Supermoon over Cambridge
Virginia Woolf by Duncan Grant
Didn't sleep very well as I was wakened by the Supermoon at 3:20 AM! Its rays were like a floodlight, so bright you could read by it. And then I didn't really get back to sleep, more than a little doze. After some breakfast tea Derek drove Jan and I to the Cambridge rail station and we took the train to London. The object was to see the Virginia Woolf exhibition at the National Portrait Gallery and we were not disappointed. Curated by Frances Spalding, the exhibit will be on until October 26. Here are details:
The exhibit opens with pictures of Virginia's and Leonard's house in Tavistock Square, bombed during the war. Then it moves to the beginning of her life, to Julia Margaret Cameron's photographs of her family and people who visited her parents. There's a "Hyde Park Gate News" that the children did, that's touching. A picture of Virginia at thirteen, in mourning for her mother; she looks shell shocked. A year later she had her first breakdown, and on display is her older half-sister Stella's appointment diary, detailing doctor's appointments for Virginia.
Virginia Woolf's mother, Julia Stephen, by Julia Margaret Cameron
Julia Stephen shortly before she died, with her children
The children mourn their mother. Virginia top left.
This is a biography told in pictures, and brief but illuminating text, that illustrates the pictures, explaining what you're seeing and bringing it to life. A picture of Virginia's mother with her last child Adrian makes it plain why she did not survive: the beautiful woman of the earlier portraits is now prematurely aged and totally worn out. A photograph of the amalgamated family, Duckworths and Stephens, shows who everyone is and gives food for imagining how they stood in relation to each other. There's one of George Duckworth with the teenage Virginia who looks anxious and hunted (he was supposed to have molested her). Then one of Virginia's great-aunt Sarah Princeps and her husband Thoby Princeps shows more relations - as Sarah, Virginia's grandmother Maria, and Julia Cameron were sisters.
Virginia by Vanessa
There's an early picture of Vanessa painting, with Virginia and her brothers watching in the background. Then we see an early example of Virginia's talent: the narrative shows how Virginia's Aunt Caroline suggested to her father Leslie Stephen's biographer that Virginia's memoir of her father be incorporated in the manuscript, and there it is, evidently Virginia's first piece of published writing.
The exhibit incorporates to advantage many Bloomsbury portraits in addition to photographs and manuscripts, illustrations and first editions. I especially liked Gwen Raverat's drawing of Keynes (1908), and was also taken with a portrait of Lytton Strachey by Simon Bussy (his brother-in-law, 1904), while he was working on his Cambridge Fellowship on Warren Hastings (of all people).
Virginia and her "penniless Jew," Leonard Woolf
More portraits - Duncan Grant by James Strachey; Roger Fry by Vanessa; Virginia by Fry. "The Conversation" by Vanessa, an interesting painting of three lumps of women. Then a letter (1921) by Virginia about Rose Macauley: "we had Rose Macauley here the other night. Rather a harm-sacrum woman, very modest, or incredibly benighted." Since my reading group is reading Rose Macauley, I took note.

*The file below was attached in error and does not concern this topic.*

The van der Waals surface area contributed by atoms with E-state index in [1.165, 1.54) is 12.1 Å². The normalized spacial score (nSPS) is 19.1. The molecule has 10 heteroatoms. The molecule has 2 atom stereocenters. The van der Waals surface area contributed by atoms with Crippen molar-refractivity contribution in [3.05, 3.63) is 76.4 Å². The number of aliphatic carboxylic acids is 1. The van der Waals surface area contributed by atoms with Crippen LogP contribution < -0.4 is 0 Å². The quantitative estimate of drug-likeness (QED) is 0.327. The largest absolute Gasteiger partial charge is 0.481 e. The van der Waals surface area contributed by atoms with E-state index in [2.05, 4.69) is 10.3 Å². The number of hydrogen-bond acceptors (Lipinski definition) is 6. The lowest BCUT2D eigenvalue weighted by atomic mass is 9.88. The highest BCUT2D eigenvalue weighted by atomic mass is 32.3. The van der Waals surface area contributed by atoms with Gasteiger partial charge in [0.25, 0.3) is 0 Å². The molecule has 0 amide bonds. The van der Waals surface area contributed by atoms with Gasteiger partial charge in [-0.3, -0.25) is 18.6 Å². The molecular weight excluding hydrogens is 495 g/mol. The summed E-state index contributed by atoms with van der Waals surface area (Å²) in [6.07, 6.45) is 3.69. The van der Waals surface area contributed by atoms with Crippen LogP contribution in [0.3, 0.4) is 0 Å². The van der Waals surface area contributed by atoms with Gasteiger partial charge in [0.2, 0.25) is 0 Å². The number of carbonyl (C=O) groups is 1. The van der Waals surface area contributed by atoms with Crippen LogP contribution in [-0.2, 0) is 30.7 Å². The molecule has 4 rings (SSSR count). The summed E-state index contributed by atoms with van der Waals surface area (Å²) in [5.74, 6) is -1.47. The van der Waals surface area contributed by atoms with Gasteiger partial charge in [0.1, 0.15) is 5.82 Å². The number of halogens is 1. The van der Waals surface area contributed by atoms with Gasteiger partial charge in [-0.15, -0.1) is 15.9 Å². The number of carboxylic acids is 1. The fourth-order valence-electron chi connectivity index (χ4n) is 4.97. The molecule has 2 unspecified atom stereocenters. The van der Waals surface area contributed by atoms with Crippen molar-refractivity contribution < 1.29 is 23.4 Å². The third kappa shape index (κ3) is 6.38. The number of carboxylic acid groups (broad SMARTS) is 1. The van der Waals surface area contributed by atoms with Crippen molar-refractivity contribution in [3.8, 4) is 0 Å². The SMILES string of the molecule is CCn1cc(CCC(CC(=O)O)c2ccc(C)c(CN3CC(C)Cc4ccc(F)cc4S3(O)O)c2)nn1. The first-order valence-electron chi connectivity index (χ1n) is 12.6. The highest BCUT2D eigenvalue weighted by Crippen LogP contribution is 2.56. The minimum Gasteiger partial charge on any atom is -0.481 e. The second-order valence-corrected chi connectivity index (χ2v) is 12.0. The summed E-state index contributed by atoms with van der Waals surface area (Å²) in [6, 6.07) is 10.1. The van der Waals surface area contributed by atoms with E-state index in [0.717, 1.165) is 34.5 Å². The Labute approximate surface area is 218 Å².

Vanessa by Duncan Grant
The Hope Mirrlees portrait by Simon Bussy was accompanied by Virginia's comment, "Her stockings matched a wreath in her hair...her scent was such we had to sit in the garden." Only later did I connect Mirrlees as the author of Lud-in-the-Mist.
Then a passionate letter of Virginia to Vita Sackville-West: "My darling - I do love every part of you from heel to hair."
A diverting slide show of pictures from Ottoline Morrell's albums at Garsington, shows Virginia in various social groupings, appearing at her ease. Also some Vogue photographs of her, very studied and arranged, with descriptions of her style of dress (pro and con).
Virginia taken by Ottoline Morrell
Virginia in a gown of her mother's, in Vogue, 1924
There's a portrait of Vanessa by Fry, intended for her son Julian to take to China on a post, but he died in the Spanish Civil War, and Vanessa broke down afterwards...
Also a photograph of Freud, who visited Virginia and Leonard in 1938, but had trouble speaking because of throat cancer. He gave Virginia a narcissus.
A painting of Desmond McCarthy by Grant: the text calls him a literary critic who did not fulfill his promise, only in conversation, which Virginia describes as "babbling like a nightingale."
The exhibit finished simply with Virginia's farewell letters to Vanessa and Leonard: very moving.
We had meant to have tea at the Ritz but apparently you need reservations ages in advance, and who really requires a tea that's £50 per person. So instead we had a light lunch (crab salad) in the restaurant on top of the National Portrait Gallery, with breathtaking views of the Nelson statue and St. Paul's.
On top of the National Portrait Gallery
Jan had an errand in South Kensington, after which we took advantage of the fact that we were near the Victoria and Albert Museum, and enjoyed looking around at interesting things there, until they closed.
Gorgeous Italian glass sculpture at the V & A
14th century angel
These could be in my house...
Canova and his art dealer, a rum looking pair
Grabbed a quiche and some internet at Le Pain Quotidian, then took the tube to Kings Cross, caught the 7:15 train to Cambridge, arrived at 8 and Derek picked us up. We then had creme brûlée and tea and went to bed after a tiring day with a lot of walking, but enormous stimulating fun, stuffed with new thoughts and images.
Rainbow seen from the train
Back in Cambridge. Marshall House, Lucy Cavendish College.